It may not have been a full double-dip, but confidence in the security industry appears to be pulling out of its second significant downturn of the past few years.
After bottoming out amid the global economic recession in 2008, the SIA Business Confidence Index, which reflects the views of executives from 100 members of the Security Industry Association (SIA), climbed steadily over the next two years, increasing from just above 40 — on a 100-point scale — to around 80.
Then, like a slugger who is 2 for his last 37 at bats, confidence waned. The index lost nearly 25 percent of its value between the fourth quarter of 2010 and the third quarter of 2011, falling to just above 60 before inching up slightly at the end of the year.
The new year brought new optimism, though, with the index climbing from 61.5 to 65.3. In addition, nearly 7 out of 10 survey respondents said business conditions are good or excellent, and almost 6 in 10 said they think conditions will improve. More than two-thirds of respondents said they plan to increase spending or activity on new orders and product sales, an 11-point jump from the last quarter and 24-point hike from six months ago, while 62 percent are planning new product introductions, 6 points more than were doing so at the end of 2011 and 22 points more than in last year’s third quarter.
What are the factors contributing to the improvement? The performance of the U.S. economy probably had a lot to do with it. Unemployment was at or near 9 percent for much of last year before declining to a little over 8 percent by early 2012. The run-up to ISC West may have helped as well. The spring trade show and conference is the biggest event on the security industry calendar, and thinking about product launches and 20,000 or so potential customers in Las Vegas could have been a mood enhancer.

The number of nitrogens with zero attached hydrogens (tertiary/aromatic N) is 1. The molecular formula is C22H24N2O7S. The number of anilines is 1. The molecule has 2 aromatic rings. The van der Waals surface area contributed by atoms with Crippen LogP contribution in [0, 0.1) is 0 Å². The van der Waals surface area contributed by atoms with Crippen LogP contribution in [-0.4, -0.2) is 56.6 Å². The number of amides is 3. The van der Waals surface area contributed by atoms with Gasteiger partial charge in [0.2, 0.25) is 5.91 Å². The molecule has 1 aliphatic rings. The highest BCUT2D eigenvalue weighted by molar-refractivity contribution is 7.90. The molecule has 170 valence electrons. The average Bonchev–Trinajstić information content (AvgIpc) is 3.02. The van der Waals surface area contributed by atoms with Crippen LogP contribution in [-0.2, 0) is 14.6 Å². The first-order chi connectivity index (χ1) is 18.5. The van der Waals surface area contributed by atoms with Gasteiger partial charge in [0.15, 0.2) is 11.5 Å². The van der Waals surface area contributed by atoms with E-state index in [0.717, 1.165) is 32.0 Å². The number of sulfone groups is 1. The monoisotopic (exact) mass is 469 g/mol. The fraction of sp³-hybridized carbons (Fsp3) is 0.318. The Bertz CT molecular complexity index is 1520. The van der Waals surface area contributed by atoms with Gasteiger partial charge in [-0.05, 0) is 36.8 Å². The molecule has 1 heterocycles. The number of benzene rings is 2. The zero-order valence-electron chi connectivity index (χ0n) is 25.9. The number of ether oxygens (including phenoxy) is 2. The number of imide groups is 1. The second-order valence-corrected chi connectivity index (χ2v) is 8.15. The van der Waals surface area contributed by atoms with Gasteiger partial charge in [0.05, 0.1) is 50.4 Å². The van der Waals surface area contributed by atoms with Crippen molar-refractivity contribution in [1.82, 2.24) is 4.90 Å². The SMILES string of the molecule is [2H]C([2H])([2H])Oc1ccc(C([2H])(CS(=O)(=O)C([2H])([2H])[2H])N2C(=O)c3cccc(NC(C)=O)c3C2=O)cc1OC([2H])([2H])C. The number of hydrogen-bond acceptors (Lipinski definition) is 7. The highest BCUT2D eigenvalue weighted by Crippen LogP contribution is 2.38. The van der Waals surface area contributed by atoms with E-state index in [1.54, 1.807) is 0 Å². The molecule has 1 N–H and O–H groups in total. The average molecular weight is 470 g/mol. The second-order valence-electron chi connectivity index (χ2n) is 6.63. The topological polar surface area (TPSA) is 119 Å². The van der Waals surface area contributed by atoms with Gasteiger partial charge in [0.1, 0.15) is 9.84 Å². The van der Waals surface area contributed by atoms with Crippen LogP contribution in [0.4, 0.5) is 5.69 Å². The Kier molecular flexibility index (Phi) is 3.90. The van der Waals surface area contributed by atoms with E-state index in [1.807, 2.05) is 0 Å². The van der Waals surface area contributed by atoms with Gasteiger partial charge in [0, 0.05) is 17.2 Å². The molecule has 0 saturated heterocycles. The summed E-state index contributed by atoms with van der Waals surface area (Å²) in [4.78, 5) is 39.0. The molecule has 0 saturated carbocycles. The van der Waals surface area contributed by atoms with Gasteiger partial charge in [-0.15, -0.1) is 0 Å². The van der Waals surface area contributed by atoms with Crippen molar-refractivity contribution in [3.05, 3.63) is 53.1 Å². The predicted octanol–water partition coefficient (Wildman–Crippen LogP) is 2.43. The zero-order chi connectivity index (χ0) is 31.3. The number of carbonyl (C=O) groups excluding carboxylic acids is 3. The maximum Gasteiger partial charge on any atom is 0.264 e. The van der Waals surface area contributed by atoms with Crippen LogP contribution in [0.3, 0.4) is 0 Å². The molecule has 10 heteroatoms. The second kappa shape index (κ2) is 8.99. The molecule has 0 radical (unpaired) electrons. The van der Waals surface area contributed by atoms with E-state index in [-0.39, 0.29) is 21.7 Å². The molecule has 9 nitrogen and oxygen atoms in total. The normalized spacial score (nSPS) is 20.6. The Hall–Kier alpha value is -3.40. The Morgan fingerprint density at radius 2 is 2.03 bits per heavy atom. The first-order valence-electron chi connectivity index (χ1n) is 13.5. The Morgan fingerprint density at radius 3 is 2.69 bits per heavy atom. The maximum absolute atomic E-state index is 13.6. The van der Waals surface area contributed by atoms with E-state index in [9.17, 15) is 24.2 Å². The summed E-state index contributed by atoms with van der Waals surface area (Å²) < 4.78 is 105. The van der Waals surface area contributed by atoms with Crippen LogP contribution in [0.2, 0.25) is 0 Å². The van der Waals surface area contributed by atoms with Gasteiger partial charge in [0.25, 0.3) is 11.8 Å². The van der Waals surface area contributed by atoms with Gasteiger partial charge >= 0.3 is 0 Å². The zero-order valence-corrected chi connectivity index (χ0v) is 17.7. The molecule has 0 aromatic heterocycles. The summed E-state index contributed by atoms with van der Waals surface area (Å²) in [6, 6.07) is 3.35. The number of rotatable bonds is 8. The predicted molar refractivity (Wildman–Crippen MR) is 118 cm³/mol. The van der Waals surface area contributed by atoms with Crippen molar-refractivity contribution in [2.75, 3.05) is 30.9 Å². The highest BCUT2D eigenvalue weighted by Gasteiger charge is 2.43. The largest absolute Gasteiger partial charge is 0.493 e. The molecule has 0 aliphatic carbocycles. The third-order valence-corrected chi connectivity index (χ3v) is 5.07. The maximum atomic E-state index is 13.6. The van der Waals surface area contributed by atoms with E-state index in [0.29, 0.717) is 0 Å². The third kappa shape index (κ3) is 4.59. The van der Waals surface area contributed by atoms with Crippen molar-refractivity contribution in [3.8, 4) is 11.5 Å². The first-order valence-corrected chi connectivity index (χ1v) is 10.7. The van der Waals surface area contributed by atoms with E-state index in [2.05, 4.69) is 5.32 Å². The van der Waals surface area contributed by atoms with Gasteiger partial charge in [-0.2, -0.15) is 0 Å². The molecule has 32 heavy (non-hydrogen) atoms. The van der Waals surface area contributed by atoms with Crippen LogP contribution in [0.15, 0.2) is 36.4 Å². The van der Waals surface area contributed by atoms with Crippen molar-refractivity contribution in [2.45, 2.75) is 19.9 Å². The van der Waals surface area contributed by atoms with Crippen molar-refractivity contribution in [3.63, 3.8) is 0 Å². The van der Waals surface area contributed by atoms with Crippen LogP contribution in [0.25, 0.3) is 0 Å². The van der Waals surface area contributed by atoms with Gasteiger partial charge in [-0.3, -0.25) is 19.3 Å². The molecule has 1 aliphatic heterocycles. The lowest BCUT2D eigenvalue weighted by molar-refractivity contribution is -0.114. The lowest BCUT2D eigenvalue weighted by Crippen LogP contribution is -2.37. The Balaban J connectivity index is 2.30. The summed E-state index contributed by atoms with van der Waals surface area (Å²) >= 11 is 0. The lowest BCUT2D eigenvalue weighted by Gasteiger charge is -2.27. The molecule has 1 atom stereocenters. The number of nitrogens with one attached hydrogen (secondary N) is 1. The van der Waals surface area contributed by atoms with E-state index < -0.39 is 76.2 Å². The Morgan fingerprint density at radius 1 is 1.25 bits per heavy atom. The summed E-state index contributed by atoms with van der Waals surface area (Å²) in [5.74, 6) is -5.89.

The bigger question is, will this upward trend continue? This, also, depends largely on the overall economy. The security industry, it has been said, is recession-resistant but not recession-proof. If businesses are spending less money — or if there are fewer businesses around to spend any money at all — security upgrades might be delayed. At the time of this writing, the federal government had just announced some disappointing May employment numbers, and the stock market reacted unfavorably. If this was just a blip and unemployment resumes its downward path this summer, the industry should be in great shape heading into ISC Solutions and Security Week in New York City in late October. If the economy weakens, things might be a little more challenging.
As the industry demonstrated in 2008-2009, it is prepared to meet economic challenges. Companies innovated and became more efficient and, as a result, have enjoyed steady growth in the past three years. Through all of this, SIA has worked to support its members and the industry as a whole, serving as a stable source of important industry standards, valuable networking opportunities, crucial intelligence about government activities and effective advocacy at both the federal and state level, and career and business-enhancing education programs.
All in all, there’s no reason to think negatively. Confidence is increasing and the economic news since January has generally been good. As the Monty Python troupe (almost) sang, always look on the bright side of … the economy.
Editor’s Note: The SIA Business Confidence Index is a regular feature in SIA’s Quarterly Research Update. For more information, visit www.siaonline.org/store.